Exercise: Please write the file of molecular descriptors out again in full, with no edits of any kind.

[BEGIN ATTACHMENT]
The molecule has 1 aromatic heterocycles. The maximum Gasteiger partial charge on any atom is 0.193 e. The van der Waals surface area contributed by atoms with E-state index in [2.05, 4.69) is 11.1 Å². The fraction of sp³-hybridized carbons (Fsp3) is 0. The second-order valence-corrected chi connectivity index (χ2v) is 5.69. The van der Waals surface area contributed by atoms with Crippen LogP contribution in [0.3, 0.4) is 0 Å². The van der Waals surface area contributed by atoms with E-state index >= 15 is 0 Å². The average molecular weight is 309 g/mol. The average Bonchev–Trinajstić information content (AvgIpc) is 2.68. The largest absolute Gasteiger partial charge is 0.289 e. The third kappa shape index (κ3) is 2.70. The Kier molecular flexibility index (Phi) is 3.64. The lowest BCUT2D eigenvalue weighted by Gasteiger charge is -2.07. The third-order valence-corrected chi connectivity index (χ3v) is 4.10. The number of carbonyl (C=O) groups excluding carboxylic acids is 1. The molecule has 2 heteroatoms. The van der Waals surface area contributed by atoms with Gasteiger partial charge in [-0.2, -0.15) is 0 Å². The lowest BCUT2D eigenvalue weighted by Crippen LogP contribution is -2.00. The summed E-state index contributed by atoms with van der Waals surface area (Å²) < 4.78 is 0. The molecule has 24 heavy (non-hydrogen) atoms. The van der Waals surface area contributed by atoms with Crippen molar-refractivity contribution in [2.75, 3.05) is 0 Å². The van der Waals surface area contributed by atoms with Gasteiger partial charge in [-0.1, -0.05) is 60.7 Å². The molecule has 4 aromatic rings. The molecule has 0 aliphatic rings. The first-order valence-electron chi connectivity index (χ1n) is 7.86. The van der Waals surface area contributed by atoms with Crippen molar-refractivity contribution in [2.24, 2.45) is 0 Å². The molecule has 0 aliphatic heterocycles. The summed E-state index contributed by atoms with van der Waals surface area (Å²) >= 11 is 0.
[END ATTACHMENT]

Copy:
The molecule has 1 aromatic heterocycles. The maximum Gasteiger partial charge on any atom is 0.193 e. The van der Waals surface area contributed by atoms with E-state index in [2.05, 4.69) is 11.1 Å². The fraction of sp³-hybridized carbons (Fsp3) is 0. The second-order valence-corrected chi connectivity index (χ2v) is 5.69. The van der Waals surface area contributed by atoms with Crippen LogP contribution in [0.3, 0.4) is 0 Å². The van der Waals surface area contributed by atoms with E-state index >= 15 is 0 Å². The average molecular weight is 309 g/mol. The average Bonchev–Trinajstić information content (AvgIpc) is 2.68. The largest absolute Gasteiger partial charge is 0.289 e. The third kappa shape index (κ3) is 2.70. The Kier molecular flexibility index (Phi) is 3.64. The lowest BCUT2D eigenvalue weighted by Gasteiger charge is -2.07. The third-order valence-corrected chi connectivity index (χ3v) is 4.10. The number of carbonyl (C=O) groups excluding carboxylic acids is 1. The molecule has 2 heteroatoms. The van der Waals surface area contributed by atoms with Gasteiger partial charge in [-0.2, -0.15) is 0 Å². The lowest BCUT2D eigenvalue weighted by Crippen LogP contribution is -2.00. The summed E-state index contributed by atoms with van der Waals surface area (Å²) < 4.78 is 0. The molecule has 24 heavy (non-hydrogen) atoms. The van der Waals surface area contributed by atoms with Crippen molar-refractivity contribution in [2.75, 3.05) is 0 Å². The van der Waals surface area contributed by atoms with Gasteiger partial charge in [-0.1, -0.05) is 60.7 Å². The molecule has 4 aromatic rings. The molecule has 0 aliphatic rings. The first-order valence-electron chi connectivity index (χ1n) is 7.86. The van der Waals surface area contributed by atoms with Crippen molar-refractivity contribution in [2.24, 2.45) is 0 Å². The molecule has 0 aliphatic heterocycles. The summed E-state index contributed by atoms with van der Waals surface area (Å²) >= 11 is 0.